Dismissal of Prime Minister in 1975 proves impeachment only legal if former President holds office
Because only a serving public official can be impeached the former president’s accusers will have to discover hitherto hidden constitutional prerogatives in order to legitimise their case against him.
Capitol Hill impeachers must first somehow identify the former president as a current public or federal official. Only then does he become impeachable, stoppable. The notion of a retrospective impeachment has no precedent.
Impeachment crossed the Atlantic with the Pilgrim Fathers. It is derived from the old Norman English word meaning to stop or otherwise impede. “Empechement” still means in French to impede, hinder, obstruct. To be impeachable a person must be engaged at that time in the service of the public, be an official.
The element of intent could arise. Trump anticipated this in his farewell declaration that he intended to return only “in some form.” When questioned about his plans he responds vaguely about doing “something.”
As matters stand Donald Trump’s accusers seek to stop a public official who is no longer a public official and someone who in their joblessness has still to declare that they intend to return to an official post.
The Capitol Hill case against Trump is a narrow one even baseless in that the former president’s accusers seek to disqualify, evict him from an official post that he no longer holds.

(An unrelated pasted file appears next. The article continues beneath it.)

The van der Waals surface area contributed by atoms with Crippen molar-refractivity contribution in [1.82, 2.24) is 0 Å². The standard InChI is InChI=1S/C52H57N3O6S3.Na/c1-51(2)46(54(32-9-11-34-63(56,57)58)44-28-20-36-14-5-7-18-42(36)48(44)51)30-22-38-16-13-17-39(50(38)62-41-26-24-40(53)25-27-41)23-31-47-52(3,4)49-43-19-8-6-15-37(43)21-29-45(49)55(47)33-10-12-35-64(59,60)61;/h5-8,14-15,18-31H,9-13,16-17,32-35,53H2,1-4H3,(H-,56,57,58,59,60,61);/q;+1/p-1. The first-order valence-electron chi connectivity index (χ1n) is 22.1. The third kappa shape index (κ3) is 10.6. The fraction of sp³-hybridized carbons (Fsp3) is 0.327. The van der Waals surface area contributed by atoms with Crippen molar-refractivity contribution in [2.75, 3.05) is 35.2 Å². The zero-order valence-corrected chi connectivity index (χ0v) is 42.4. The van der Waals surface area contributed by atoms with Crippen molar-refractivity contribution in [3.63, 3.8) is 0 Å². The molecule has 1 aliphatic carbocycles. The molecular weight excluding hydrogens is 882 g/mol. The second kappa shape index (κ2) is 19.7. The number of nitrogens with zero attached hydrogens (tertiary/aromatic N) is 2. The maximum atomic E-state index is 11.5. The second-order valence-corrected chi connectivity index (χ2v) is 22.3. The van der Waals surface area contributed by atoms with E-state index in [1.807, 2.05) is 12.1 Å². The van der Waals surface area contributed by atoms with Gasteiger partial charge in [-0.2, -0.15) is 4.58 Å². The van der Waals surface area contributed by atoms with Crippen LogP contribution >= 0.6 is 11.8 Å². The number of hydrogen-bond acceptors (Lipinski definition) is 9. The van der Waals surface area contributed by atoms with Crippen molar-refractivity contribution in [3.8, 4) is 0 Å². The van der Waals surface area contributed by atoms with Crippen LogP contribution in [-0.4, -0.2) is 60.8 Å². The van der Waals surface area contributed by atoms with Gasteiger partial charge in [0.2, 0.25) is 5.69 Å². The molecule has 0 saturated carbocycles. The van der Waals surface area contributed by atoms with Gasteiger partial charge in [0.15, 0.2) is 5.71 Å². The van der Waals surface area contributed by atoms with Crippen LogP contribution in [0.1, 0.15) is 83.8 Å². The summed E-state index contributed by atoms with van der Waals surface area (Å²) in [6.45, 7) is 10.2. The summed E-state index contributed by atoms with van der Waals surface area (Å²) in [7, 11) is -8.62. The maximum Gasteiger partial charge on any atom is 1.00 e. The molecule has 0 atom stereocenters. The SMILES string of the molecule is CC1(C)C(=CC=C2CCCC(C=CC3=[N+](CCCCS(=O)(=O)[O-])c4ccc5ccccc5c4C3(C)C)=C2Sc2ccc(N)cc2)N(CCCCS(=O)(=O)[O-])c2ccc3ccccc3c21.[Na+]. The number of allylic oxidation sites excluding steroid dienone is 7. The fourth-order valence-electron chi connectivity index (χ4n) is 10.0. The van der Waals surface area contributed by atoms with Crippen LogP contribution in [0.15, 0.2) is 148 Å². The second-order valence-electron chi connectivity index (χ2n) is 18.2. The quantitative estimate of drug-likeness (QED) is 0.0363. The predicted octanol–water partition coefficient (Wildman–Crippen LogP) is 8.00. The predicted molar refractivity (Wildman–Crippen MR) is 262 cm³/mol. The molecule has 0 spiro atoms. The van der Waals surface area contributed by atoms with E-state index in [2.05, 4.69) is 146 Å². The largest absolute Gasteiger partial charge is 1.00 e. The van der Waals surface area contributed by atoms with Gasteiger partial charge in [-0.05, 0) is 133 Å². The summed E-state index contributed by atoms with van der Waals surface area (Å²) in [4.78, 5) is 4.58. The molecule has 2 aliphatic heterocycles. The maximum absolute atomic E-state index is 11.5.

At some stage the army of Capitol Hill attorneys will discover the most astonishing impeachment in modern times which occurred in Australia when in 1975 governor general Sir John Kerr exercised reserve constitutional powers in the abrupt dismissal of the nation’s prime minister Gough Whitlam (pictured above.)
It is in this constitutional dismissal, stopping, impeachment, the one of Australian prime minister Gough Whitlam, in which lies the only federal precedent tied to these reserve powers that can be remotely applied to Donald Trump.
The connection is that the Australian impeachment of a sitting prime minister, a successful one as it turned out, shares with the process against Donald Trump a derived root in English common law.
Gough Whitlam’s and Australia’s shock was, and indeed still is, that the monarchy had somehow retained the power to fire one of its sitting prime ministers.
Gough Whitlam’s Labour (i.e.Democrat) government had enjoyed a thin majority in the legislature and this combined with several highly publicised scandals gave the opposition sufficient grounds for choking off the supply to the Whitlam government of the funds it needed to carry out its governmental duties.
This logjam, impasse, duly ended up at the door of the Queen’s representative in Australia, governor general Sir John Kerr. He advised Whitlam to call a general election, which Whitlam refused to do. Whitlam was then summarily sacked along with his government. Malcolm Fraser and his opposition party now took over as caretaker prime minister and government pending a general election which in the event Fraser won.
In the light of the Whitlam Affair and the present Trump Affair those cross-referencing the two cases will find themselves pre-occupied with one element constantly overlooked in the shared blind partisan fury of both cases. It is this.
Sir John Kerr drew on the prerogative of the reserve powers at his disposal in sacking Gough Whitlam only after Whitlam declined to call a general election and in doing so made clear his intention of continuing as a public, a federal official, in his office as prime minister. It was only Whitlam’s stated intent to continue in office that made him impeachable, stoppable.